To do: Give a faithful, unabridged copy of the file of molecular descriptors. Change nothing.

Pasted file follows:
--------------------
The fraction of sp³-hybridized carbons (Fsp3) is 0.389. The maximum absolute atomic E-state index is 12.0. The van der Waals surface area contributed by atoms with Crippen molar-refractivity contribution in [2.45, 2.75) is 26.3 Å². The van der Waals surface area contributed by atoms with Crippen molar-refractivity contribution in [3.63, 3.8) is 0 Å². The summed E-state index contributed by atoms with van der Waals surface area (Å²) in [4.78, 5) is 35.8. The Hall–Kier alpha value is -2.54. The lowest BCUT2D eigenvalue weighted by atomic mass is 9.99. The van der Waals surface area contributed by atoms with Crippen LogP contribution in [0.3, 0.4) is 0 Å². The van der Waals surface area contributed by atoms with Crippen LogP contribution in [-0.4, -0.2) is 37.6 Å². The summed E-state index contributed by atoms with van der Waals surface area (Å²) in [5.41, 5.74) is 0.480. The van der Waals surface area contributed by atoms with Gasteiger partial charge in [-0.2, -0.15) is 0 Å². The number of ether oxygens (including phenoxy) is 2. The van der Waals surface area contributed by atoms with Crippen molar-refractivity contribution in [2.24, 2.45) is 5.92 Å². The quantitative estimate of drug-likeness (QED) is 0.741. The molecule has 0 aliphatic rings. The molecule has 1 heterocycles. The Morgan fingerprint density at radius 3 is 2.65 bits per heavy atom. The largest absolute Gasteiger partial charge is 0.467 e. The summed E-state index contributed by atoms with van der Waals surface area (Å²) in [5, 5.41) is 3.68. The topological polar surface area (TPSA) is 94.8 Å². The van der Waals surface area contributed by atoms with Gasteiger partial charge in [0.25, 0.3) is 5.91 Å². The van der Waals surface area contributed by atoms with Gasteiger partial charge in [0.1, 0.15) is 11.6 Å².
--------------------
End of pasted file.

The fraction of sp³-hybridized carbons (Fsp3) is 0.389. The maximum absolute atomic E-state index is 12.0. The van der Waals surface area contributed by atoms with Crippen molar-refractivity contribution in [2.45, 2.75) is 26.3 Å². The van der Waals surface area contributed by atoms with Crippen molar-refractivity contribution in [3.63, 3.8) is 0 Å². The summed E-state index contributed by atoms with van der Waals surface area (Å²) in [4.78, 5) is 35.8. The Hall–Kier alpha value is -2.54. The lowest BCUT2D eigenvalue weighted by atomic mass is 9.99. The van der Waals surface area contributed by atoms with Crippen LogP contribution in [0.3, 0.4) is 0 Å². The van der Waals surface area contributed by atoms with Crippen LogP contribution in [-0.4, -0.2) is 37.6 Å². The summed E-state index contributed by atoms with van der Waals surface area (Å²) in [5.41, 5.74) is 0.480. The van der Waals surface area contributed by atoms with Gasteiger partial charge in [-0.2, -0.15) is 0 Å². The number of ether oxygens (including phenoxy) is 2. The van der Waals surface area contributed by atoms with Crippen molar-refractivity contribution in [2.24, 2.45) is 5.92 Å². The quantitative estimate of drug-likeness (QED) is 0.741. The molecule has 0 aliphatic rings. The molecule has 1 heterocycles. The Morgan fingerprint density at radius 3 is 2.65 bits per heavy atom. The largest absolute Gasteiger partial charge is 0.467 e. The summed E-state index contributed by atoms with van der Waals surface area (Å²) in [5, 5.41) is 3.68. The topological polar surface area (TPSA) is 94.8 Å². The van der Waals surface area contributed by atoms with Gasteiger partial charge in [0.25, 0.3) is 5.91 Å². The van der Waals surface area contributed by atoms with Gasteiger partial charge in [0.1, 0.15) is 11.6 Å².